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The black hole at the center of the Milky Way is unpredictable and chaotic

The black hole at the center of the Milky Way is unpredictable and chaotic

An international team of researchers led by graduate student Alexis Andres found that Black hole At the center of our galaxy, Sagittarius A*, it glows not only irregularly from day to day but also over the long term. The team analyzed 15 years of data to come to this conclusion. Andres began research in 2019 when he was a summer student at the University of Amsterdam. In the years that followed, he continued his research, which will now be published in Monthly Notices of the Royal Astronomical Society.

Arc A* is a powerful source of radio, X-rays, and gamma rays (visible light is blocked by interfering gas and dust). Astronomers have known for decades that Sagittarius A* flashes every day, emitting bursts of radiation ten to a hundred times brighter than the normal signals observed from a black hole.

X-ray image of arch A*

This X-ray image of the galactic center merges all of Swift’s observations from 2006 to 2013. Sagittarius A* is in the center. Low-energy X-rays (300 to 1500 MeV) are shown in red. Green has medium energy (1500 to 3000 MeV). High-energy blue (3,000 to 10,000 eV). Credit: NASA/Swift/In. deigner

To learn more about these mysterious flares, a team of astronomers led by Andres searched for patterns in 15 years of data made available by Andres. NASANeil Geirels Swift Observatory, a satellite orbiting the Earth dedicated to detecting gamma ray bursts. The Swift Observatory has been observing gamma rays from the black hole since 2006. Analysis of the data showed high levels of activity from 2006 to 2008, with a sharp decline in activity over the next four years. After 2012, the frequency of flares increased again – the researchers had difficulty discerning the pattern.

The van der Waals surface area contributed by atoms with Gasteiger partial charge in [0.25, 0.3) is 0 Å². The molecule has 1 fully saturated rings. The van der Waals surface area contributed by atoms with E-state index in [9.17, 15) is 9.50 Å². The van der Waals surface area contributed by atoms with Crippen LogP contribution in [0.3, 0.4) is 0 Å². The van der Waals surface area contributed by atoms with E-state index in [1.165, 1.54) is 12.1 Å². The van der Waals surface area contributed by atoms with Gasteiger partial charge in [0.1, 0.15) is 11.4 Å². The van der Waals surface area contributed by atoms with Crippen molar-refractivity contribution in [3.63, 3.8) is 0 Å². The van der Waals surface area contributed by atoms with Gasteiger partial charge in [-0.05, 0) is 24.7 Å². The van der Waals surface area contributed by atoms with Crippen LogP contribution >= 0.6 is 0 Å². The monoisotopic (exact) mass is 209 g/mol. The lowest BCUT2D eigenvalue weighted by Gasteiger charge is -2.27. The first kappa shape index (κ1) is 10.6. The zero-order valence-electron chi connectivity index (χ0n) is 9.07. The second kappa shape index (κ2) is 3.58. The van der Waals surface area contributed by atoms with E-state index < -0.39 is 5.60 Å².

In the next few years, the team of astronomers expects to collect enough data to be able to rule out whether the differences in flares from Sagittarius A* are caused by passing gas clouds or stars, or if something else could explain the observed irregular activity from the black hole. central in our galaxy.

“The long data set of the Swift Observatory did not happen by chance,” says Andrés co-author and former supervisor, Dr Nathalie Degenaar, also at the University of Amsterdam. Her request for these specific measurements from the Swift satellite was approved when she was a doctoral student. “Since then, I have applied for more monitoring time regularly. It’s a very special monitoring program that allows us to do a lot of research.”

Co-authored by Dr. Jacob van den Igenden, or Oxford universityCommenting on the team’s findings: “How the flares occur is still not entirely clear. It was previously believed that more flares come after gas clouds or stars pass through the black hole, but there is no evidence for this yet. We cannot yet confirm the hypothesis that the magnetic properties of the surrounding gas also play a role.”

Reference: “A Swift Study of long-term changes in X-ray burning properties of arc A” by A Andrés, J van den Eijnden, N Degenaar, P. A. Evans, K Chatterjee, M Reynolds, JM Miller, J Kennea, R Wijnands, S Markoff, D Altamirano, CO Heinke , A Bahramian and G Ponti, D Haggard, 9 Dec 2021, Available here. Monthly Notices of the Royal Astronomical Society.
DOI: 10.1093/mnras/stab3407

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